UNITED STATES DISTRICT COURT FOR THE SOUTHERN DISTRICT OF NEW YORK
September 29, 1983
MRS. JOSEPH GITTERMAN and SUZANNE WASSER, Plaintiffs,
MURRAY VITOULIS, JOHN BARBARETTE, ELI DOBERMAN and VB CARPET SERVICE, Defendants
The opinion of the court was delivered by: SWEET
Defendants Murray Vitoulis ("Vitoulis"), John Barbarette ("Barbarette"), and VB Carpet Service ("VB") have moved pursuant to Fed.R.Civ.P. 56 for summary judgment dismissing the complaint of plaintiffs Mrs. Joseph Gitterman ("Gitterman") and Suzanne Wasser ("Wasser"). In the alternative, these defendants have moved pursuant to Fed.R.Civ.P. 42 to sever the claims against them from those against defendant Eli Doberman ("Doberman"), who has failed to answer the complaint and is in default. For the reasons stated below, the motion for summary judgment will be granted.
The facts in this action are fully set out in our earlier opinion, dated December 29, 1982. 564 F. Supp. 46. Briefly stated, the complaint alleges that on two separate occasions, while operating under the cover of cleaning carpets in plaintiffs' respective apartments, defendants substituted glass imitations for valuable diamonds in several pieces of personal jewelry belonging to Gitterman and Wasser. Seeking to draw an inference of interstate involvement and conversion of the diamonds from Doberman's flight after the alleged theft of Wasser's jewelry, plaintiffs assert that these two instances of alleged fraud constitute a violation of section 1962 of the Racketeer Influenced and Corrupt Organizations Act ("RICO"), 18 U.S.C. §§ 1961 et seq., and establish the requisite "pattern of racketeering activity" necessary for treble damage recovery under 18 U.S.C. § 1964(c), the civil remedy section of the statute.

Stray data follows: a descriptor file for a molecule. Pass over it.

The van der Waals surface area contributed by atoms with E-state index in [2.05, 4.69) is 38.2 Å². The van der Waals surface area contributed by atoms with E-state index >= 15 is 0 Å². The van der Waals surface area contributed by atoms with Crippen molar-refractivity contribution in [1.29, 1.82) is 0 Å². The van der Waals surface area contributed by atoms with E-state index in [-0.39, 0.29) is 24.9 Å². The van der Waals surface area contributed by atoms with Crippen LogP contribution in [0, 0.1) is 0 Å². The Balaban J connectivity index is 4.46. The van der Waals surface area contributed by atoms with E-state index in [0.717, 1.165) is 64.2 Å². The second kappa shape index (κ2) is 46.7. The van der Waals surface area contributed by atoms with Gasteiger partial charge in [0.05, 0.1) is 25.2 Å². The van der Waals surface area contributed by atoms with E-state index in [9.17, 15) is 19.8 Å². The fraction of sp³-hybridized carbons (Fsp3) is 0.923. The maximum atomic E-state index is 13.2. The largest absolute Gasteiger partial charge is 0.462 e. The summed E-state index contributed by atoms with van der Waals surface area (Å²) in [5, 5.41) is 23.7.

At the time this complaint was filed, a similar action, minus the RICO claims, was pending in the New York State court.
Defendants have contended throughout this action that plaintiffs have failed to establish the necessary elements of a RICO claim, that the pendent state claims must fail without the umbrella of the federal question, that state remedies are available to plaintiffs if they can prove their case of fraud and conversion, and that plaintiffs are using the flight and absence of Doberman to establish circumstantial connections with the answering defendants because of plaintiffs' lack of any substantial evidence against Vitoulis, Barbarette, or VB.